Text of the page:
Former University of Kentucky swimmer Riley Gaines called out the NCAA and current president Charlie Baker in response to his testimony before the Senate Judiciary Committee on Tuesday where he was asked specifically about the issues Gaines has raised about her experience swimming against transgender swimmer Lia Thomas in 2022.
Gaines, a 12-time NCAA All-American swimmer and five-time SEC Champion, spoke to OutKick’s Dan Dakich on Thursday about Baker appearing to distance himself from his predecessor’s policies related to transgender athletes competing in women’s sports, specifically with regard to locker rooms.
“First of all, his argument, his responses, they were entirely disingenuous,” Gaines said. “To tout about the safety and privacy of all athletes – no, we were utterly disregarded and totally violated. What they were protecting, of course, was the privacy and the safety of a man at the expense of us.”
“The policy that was in place at that national championships, because I asked, the locker rooms were unisex, meaning any man could have walked into that locker room, any coach, any official, any parent, to be totally frank, any pervert who wanted to had full access to that locker room.
She continued, “He knew that. He knew what the policy was, he just chose not to answer.”
Baker, who replaced former NCAA president Mark Emmert in March, testified before the Senate Judiciary Committee on the future of college sports, specifically as it relates to Name, Image and Likeness (NIL).
He faced repeated questions about the participation of transgender athletes in women’s sports. Examples of Gaines’ experience in the locker room during the 2022 NCAA Swimming and Diving Championships were used as a reference.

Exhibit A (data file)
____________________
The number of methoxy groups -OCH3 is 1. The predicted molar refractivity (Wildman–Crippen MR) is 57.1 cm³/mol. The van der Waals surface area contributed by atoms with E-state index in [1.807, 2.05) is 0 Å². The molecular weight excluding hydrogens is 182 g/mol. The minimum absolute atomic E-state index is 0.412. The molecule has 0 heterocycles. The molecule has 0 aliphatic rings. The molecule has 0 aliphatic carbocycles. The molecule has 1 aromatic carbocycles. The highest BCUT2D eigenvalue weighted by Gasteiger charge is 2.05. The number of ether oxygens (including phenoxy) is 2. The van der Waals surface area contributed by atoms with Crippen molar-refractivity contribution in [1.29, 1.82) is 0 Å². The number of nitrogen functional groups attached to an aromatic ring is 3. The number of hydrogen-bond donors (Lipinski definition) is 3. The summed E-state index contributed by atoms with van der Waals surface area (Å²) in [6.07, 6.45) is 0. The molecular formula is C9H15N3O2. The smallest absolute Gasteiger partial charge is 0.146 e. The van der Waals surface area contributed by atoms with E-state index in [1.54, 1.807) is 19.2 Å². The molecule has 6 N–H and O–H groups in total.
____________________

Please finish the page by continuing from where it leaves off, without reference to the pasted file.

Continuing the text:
“I’m not going to defend what happened in 2022,” Baker said. “I wasn’t there. I was still governor of the commonwealth. What I will say is, we have very specific rules and standards around the safety and security of all our student athletes, and anyone who hosts one of our national championships has to accept that they know what they are and then abide by them accordingly.”
When pressed further about what measures the NCAA has taken to avoid a similar situation, Baker pointed to the new policies set by other sports governing bodies which the NCAA follows.
“As I said before, the rules around transgender athletes generally are more restrictive today than they were in ‘22. And I can state pretty clearly that no one’s going to get forced into any sort of situation that’s going to make them uncomfortable. We make that very clear in the guidance that we give to anybody who hosts one of our championships, period,” he explained.
But Gaines said Thursday that she believes that silence isn’t enough.
“He’s just as responsible, even by staying silent, even as not taking that opportunity to apologize on behalf of the NCAA. He’s just as responsible as the people who did create those guidelines.”
“It’s not necessarily a policy, it’s a lack thereof a policy. And in regards to the competition even, what the NCAA is doing now is an abomination really, in regards to the whole trans issue, because they want all hands off deck,” Gaines continued. “They don’t want to be responsible or accountable at all, which is pretty telling that they know it’s wrong. If they wholeheartedly stood by the fact that there was nothing wrong with allowing men to compete in women’s sports and there was no difference between men and women, they would have a blanket policy like they did in 2010 that was implemented all the way through 2022.”
Sen. Josh Hawley, R-Mo., who had questioned Baker over the policies of the NCAA, sent out a formal letter to the NCAA requesting that the association respond to further questions on what exactly the current policy is regarding transgender athletes in women’s locker rooms.
Fox News’ Lindsay Kornick contributed to this report.